He made a list of what he had to do; it was written on a small, folded piece of paper he kept in his wallet. It was his talisman. Several times a day he'd think about the list, sometimes reading it to reassure himself that he had a set of very specific goals that, once accomplished, would make him a free man.
Making and keeping a "to do list" was something he had never done. He could keep his future actions in his head, but the few things on the list were different; they were promises to himself. If he failed to keep them, he would have failed himself, something he had done many times during his seventy years and did not want to do again.
There were only three things on the list: sell house, legally separate from Nicole, and start a new life. He was tired of sleeping on the living room couch while Nicole slept behind the locked door of the bedroom they once shared. An arrangement that he once thought would be temporary was now ten years old. As a result, their relationship had deteriorated into an adversarial contest to see which one could out yell the other. Endurance was what was needed, and he had to admit that his had diminished over the years.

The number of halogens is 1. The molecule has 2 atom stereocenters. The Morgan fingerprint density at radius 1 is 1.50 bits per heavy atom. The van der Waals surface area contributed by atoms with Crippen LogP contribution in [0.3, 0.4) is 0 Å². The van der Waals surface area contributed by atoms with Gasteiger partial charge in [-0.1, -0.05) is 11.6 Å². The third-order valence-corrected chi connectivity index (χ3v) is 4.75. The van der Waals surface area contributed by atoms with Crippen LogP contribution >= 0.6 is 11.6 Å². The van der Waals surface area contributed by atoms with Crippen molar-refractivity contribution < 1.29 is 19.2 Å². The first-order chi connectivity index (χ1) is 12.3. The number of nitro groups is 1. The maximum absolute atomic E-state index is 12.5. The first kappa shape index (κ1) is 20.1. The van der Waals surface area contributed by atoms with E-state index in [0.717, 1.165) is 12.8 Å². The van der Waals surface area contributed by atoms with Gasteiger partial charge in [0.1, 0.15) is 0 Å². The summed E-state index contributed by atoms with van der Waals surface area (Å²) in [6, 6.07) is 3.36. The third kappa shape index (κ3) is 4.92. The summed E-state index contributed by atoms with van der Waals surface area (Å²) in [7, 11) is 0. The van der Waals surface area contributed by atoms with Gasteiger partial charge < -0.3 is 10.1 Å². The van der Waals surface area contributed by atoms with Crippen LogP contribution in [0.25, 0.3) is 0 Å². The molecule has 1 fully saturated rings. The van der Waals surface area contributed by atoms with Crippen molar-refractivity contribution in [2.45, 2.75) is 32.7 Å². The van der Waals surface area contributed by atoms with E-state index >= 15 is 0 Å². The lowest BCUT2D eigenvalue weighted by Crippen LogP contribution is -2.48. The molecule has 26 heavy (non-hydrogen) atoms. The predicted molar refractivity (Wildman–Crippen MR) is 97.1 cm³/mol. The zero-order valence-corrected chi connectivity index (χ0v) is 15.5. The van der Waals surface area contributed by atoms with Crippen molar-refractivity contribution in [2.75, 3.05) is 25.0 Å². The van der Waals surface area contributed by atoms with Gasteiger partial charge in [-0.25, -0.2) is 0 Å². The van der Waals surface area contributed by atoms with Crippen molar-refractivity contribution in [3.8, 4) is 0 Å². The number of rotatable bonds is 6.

Selling the house was the keystone for his future, but the economy had gone south two years ago and remained there. When he first came up with the idea of selling the house, Nicole, in a frenzy of vituperation, accused him of wanting "to further ruin her life." They were in the kitchen, where innumerable arguments had taken place. He hoped for a rational discussion, but that was obviously not in the cards. A longtime member of Gamblers Anonymous, he thought he had "a full house" when he brought up the subject.